Archeologists have announced the discovery of a 2,000-year-old ceremonial suit, likely warrior armor, made with reindeer antlers. Found in the Arctic Circle, researchers believe the suit was decorated and left by an ancient polar people as a sacrifice to the gods.
The discovery, which dates back to between the first century BCE and the first century CE, was made at the Ust-Polui site – an ancient sacred place – and represents the oldest evidence of armor ever discovered north of western Siberia. Excavations at the Ust-Poloi site started in 1935, and since then more than 18,000 artifacts have been discovered. Previous finds at the site suggest a bear cult existed among these early people. Russian archaeologists have unearthed evidence that Ust-Poloi was a major ritual center during the first three centuries CE.
“There are about 30 plates in the collection of Ust-Polui. They differ regarding the degree of preservation, as well as the size, location of mounting holes, and the presence or absence of ornamentation,” Andrey Gusev, an archeologist with the Scientific Research Centre of the Arctic in the Russian town of Salekhard, is quoted as saying in an article published by the Siberian Times, adding, “The ornamentation on the plates can be individual, that is after the thorough analysis we could say how many warriors left armour here, judging by the style of decorations.’”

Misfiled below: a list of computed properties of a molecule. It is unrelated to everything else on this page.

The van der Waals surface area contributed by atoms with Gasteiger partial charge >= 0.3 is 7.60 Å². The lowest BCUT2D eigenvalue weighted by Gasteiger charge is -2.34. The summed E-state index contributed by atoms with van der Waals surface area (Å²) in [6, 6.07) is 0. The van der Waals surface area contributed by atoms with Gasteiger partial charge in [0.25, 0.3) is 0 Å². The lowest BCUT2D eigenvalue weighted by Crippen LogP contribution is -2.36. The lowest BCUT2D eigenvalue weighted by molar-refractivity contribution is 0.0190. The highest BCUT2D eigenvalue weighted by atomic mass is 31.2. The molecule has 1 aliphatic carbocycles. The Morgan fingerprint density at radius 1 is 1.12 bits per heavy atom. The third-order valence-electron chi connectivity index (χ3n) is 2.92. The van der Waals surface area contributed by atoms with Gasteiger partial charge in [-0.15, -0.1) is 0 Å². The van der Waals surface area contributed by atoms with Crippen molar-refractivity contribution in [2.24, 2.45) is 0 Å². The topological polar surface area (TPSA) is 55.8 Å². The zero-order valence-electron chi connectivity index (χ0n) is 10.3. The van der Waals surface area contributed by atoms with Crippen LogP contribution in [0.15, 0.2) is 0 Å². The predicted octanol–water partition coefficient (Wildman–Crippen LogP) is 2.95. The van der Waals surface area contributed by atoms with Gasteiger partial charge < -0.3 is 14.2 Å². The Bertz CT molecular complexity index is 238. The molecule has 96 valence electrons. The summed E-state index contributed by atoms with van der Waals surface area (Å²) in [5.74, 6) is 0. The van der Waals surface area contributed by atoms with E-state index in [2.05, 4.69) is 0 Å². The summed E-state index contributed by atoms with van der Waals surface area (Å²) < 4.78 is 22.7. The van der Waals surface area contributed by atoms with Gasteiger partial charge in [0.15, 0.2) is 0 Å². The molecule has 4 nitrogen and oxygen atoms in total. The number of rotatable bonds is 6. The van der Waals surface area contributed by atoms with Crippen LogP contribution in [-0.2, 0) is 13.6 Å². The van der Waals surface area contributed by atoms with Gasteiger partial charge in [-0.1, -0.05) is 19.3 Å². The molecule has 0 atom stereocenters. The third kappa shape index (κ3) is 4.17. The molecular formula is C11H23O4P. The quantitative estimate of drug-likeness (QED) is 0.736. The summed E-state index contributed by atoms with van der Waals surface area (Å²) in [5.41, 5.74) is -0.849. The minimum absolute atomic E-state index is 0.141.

The largest plates are between 23 and 25 centimeters long and in ancient times would have been attached to a leather surface, offering a dependable type of protection. Other plates, which are are between 12 and 14 centimeters in length, are thinner and richly ornamented.
Conical shaped armor has also been seen on the plated helmets which were worn by ancient warriors in the taiga zone (also known as boreal forest) of Western Siberia. The discovery of iron helmets is extremely rare, however, bronze images from the middle of the first century CE that show people wearing headdresses that clearly resemble helmets have been found. The armor resembles the armor worn by warriors of the Kualai people, fishermen and hunters indigenous to the taiga.
Previous finds at the site include a 2,000-year-old ring, believed to be evidence of a bear cult. These ancient people didn’t leave any written records. Made using high quality bronze, the ring, so tiny in diameter researchers believe it was put on a bear claw, features the image of the head and paws of a bear.
Experts theorize that the ring was on the claw of a previously slain bear, an animal that was worshipped by Khanty tribes as sacred and an ancestor. After the slaying of the bear, the paws and head were adorned with rings and a handkerchief, followed by a festival honoring the animal.
Image courtesy of Andrey Gusev